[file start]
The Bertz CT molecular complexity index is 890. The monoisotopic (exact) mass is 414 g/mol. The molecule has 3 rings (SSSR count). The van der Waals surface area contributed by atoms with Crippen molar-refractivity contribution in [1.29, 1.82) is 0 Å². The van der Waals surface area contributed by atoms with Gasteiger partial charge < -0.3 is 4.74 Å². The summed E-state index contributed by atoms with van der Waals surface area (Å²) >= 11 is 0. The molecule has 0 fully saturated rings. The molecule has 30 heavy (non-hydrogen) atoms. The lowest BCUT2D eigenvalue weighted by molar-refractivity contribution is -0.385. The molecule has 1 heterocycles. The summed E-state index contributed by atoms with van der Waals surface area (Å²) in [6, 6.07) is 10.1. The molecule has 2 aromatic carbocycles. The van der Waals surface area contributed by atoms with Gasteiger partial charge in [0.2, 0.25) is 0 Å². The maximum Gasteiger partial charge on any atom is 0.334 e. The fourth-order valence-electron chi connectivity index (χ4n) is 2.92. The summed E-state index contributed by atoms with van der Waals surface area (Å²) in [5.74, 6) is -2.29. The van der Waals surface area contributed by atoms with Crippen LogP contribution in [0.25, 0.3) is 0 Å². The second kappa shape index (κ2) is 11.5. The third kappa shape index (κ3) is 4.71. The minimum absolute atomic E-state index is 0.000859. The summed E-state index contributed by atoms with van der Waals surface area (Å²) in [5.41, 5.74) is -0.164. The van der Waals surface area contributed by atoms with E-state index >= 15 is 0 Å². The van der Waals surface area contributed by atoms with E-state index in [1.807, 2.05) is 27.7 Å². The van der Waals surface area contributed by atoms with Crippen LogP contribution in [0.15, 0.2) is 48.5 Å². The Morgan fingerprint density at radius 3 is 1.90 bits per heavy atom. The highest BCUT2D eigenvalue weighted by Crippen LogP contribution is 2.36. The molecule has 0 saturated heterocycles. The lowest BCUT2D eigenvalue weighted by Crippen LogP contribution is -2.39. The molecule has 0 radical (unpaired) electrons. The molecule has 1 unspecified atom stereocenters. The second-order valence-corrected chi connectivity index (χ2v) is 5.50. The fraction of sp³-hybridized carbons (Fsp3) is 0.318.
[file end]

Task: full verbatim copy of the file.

The Bertz CT molecular complexity index is 890. The monoisotopic (exact) mass is 414 g/mol. The molecule has 3 rings (SSSR count). The van der Waals surface area contributed by atoms with Crippen molar-refractivity contribution in [1.29, 1.82) is 0 Å². The van der Waals surface area contributed by atoms with Gasteiger partial charge < -0.3 is 4.74 Å². The summed E-state index contributed by atoms with van der Waals surface area (Å²) >= 11 is 0. The molecule has 0 fully saturated rings. The molecule has 30 heavy (non-hydrogen) atoms. The lowest BCUT2D eigenvalue weighted by molar-refractivity contribution is -0.385. The molecule has 1 heterocycles. The summed E-state index contributed by atoms with van der Waals surface area (Å²) in [6, 6.07) is 10.1. The molecule has 2 aromatic carbocycles. The van der Waals surface area contributed by atoms with Gasteiger partial charge in [0.2, 0.25) is 0 Å². The maximum Gasteiger partial charge on any atom is 0.334 e. The fourth-order valence-electron chi connectivity index (χ4n) is 2.92. The summed E-state index contributed by atoms with van der Waals surface area (Å²) in [5.74, 6) is -2.29. The van der Waals surface area contributed by atoms with Crippen LogP contribution in [0.25, 0.3) is 0 Å². The second kappa shape index (κ2) is 11.5. The third kappa shape index (κ3) is 4.71. The minimum absolute atomic E-state index is 0.000859. The summed E-state index contributed by atoms with van der Waals surface area (Å²) in [5.41, 5.74) is -0.164. The van der Waals surface area contributed by atoms with E-state index >= 15 is 0 Å². The van der Waals surface area contributed by atoms with E-state index in [1.807, 2.05) is 27.7 Å². The van der Waals surface area contributed by atoms with Crippen LogP contribution in [0.15, 0.2) is 48.5 Å². The Morgan fingerprint density at radius 3 is 1.90 bits per heavy atom. The highest BCUT2D eigenvalue weighted by Crippen LogP contribution is 2.36. The molecule has 0 saturated heterocycles. The lowest BCUT2D eigenvalue weighted by Crippen LogP contribution is -2.39. The molecule has 0 radical (unpaired) electrons. The molecule has 1 unspecified atom stereocenters. The second-order valence-corrected chi connectivity index (χ2v) is 5.50. The fraction of sp³-hybridized carbons (Fsp3) is 0.318.